Emergency pneumonectomy for penetrating and blunt trauma has an attendant high mortality. Patients with major lung injuries presenting with prolonged shock followed by control of bleeding, resuscitation with or without aortic cross-clamping and pneumonectomy have had uniformly unsatisfactory results. From 1972 to 1982, eight patients at the University of Louisville Hospital underwent emergency pneumonectomy. All patients underwent expeditions evaluation, resuscitation, and thoracotomy with pneumonectomy. The patients died of exsanguination (2 patients had major associatiated intra-abdominal injuries). Three other patients died due to pulmonary edema and right ventricular failure 2 to 3 hours after hemorrhage has been controlled and intravascular volume restored. Aortic cross-clamping was employed in four patients due to persistent hypovolemia with 100 per cent mortality. Of the two surviving patients, one presented with stable blood pressure and had pneumonectomy for tracheobronchial disruption, while the other had pneumonectomy for tangential laceration of the lung at the hilum. Pulmonary edema and right ventricular failure were responsible for mortality following emergency pneumonectomy and control of hemorrhage and restoration of blood volume. The addition of aortic cross-clamping did not seem to alter survival and may, indeed, hinder therapy due to increased vascular afterload and increased heart failure and pulmonary edema.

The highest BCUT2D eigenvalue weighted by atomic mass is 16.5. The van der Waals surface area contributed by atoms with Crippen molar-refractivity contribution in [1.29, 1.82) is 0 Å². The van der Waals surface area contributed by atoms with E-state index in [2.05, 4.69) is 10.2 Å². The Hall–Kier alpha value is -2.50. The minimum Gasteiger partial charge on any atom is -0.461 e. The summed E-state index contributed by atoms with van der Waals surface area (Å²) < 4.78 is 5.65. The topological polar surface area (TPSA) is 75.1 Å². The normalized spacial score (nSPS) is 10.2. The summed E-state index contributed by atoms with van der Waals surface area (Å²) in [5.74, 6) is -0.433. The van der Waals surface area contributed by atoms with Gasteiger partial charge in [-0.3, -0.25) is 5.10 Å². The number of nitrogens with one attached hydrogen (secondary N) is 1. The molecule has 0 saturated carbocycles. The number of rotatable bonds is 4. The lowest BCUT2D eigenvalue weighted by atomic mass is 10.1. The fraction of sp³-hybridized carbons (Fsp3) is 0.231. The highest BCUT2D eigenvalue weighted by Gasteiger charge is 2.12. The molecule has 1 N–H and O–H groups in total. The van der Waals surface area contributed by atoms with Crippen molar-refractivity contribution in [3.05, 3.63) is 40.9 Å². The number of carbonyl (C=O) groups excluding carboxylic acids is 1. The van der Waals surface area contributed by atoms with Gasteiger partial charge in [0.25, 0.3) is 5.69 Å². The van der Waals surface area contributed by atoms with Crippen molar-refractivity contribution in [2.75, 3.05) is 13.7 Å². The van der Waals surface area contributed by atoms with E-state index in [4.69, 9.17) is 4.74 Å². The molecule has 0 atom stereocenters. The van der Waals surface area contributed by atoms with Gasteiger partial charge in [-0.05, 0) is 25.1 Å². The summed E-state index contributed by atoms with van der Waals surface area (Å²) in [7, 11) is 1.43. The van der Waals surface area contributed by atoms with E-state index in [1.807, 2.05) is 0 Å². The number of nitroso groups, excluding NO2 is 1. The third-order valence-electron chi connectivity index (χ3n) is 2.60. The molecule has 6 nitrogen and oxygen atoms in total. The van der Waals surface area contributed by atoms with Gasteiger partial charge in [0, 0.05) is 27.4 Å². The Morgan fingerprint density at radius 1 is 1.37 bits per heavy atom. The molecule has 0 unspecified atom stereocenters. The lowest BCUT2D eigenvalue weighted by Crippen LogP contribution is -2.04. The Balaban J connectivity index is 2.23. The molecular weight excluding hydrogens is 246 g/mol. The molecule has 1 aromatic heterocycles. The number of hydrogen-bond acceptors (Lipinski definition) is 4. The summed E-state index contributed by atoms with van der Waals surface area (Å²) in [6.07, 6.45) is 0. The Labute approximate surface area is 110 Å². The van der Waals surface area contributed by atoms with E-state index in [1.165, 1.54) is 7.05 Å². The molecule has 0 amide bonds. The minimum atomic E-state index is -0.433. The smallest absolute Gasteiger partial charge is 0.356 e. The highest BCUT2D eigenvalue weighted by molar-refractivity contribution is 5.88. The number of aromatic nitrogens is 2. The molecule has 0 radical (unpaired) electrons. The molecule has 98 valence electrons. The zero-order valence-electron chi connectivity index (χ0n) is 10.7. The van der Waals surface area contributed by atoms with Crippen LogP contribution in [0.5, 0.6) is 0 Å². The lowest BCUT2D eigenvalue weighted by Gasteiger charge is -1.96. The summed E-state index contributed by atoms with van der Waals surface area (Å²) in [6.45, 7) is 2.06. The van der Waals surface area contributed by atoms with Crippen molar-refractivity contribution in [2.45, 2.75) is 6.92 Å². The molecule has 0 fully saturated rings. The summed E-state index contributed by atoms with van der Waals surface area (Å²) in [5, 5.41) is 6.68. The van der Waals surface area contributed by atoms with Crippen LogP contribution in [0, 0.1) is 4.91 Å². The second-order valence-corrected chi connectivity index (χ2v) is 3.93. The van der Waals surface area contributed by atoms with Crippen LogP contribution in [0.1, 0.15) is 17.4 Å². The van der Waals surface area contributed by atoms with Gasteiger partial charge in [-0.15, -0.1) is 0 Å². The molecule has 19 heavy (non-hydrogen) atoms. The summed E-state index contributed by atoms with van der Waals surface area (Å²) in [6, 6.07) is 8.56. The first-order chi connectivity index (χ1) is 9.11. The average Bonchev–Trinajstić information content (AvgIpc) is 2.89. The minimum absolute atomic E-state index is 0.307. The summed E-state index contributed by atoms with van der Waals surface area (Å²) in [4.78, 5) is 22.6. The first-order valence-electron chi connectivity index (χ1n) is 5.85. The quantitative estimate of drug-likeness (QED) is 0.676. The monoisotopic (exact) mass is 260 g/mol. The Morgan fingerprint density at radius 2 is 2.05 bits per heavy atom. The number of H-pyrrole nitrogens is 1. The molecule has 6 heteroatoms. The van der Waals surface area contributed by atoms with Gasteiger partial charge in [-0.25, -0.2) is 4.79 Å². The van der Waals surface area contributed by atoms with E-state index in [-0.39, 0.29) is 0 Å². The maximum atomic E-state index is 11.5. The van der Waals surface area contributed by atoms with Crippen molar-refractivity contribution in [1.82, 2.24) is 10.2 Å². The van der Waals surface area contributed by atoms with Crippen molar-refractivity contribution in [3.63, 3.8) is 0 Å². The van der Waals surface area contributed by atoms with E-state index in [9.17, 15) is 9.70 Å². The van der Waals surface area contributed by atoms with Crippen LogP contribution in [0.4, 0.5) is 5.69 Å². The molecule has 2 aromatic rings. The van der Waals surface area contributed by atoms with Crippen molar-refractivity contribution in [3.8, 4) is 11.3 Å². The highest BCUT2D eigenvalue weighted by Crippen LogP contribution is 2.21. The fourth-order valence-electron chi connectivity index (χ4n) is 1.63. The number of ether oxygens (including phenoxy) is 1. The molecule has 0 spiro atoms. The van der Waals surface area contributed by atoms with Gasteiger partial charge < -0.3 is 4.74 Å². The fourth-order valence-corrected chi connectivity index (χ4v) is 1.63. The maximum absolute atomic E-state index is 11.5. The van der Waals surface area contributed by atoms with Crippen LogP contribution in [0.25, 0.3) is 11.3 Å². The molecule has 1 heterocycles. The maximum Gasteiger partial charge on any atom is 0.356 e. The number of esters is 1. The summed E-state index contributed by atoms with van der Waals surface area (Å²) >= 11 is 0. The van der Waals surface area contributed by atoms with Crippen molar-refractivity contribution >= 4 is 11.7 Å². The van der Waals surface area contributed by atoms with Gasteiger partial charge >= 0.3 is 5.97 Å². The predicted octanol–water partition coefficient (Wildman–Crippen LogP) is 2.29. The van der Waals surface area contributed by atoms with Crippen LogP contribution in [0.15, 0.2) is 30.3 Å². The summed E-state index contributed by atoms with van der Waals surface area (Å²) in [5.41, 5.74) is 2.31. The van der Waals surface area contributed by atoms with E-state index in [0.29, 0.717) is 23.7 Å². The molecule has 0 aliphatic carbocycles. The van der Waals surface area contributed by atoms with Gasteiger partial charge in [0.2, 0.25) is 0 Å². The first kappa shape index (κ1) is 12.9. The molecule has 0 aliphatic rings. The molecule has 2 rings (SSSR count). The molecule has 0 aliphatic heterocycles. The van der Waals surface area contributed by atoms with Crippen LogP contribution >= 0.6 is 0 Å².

|Original language||English (US)|
|Number of pages||4|
|State||Published - May 23 1985|
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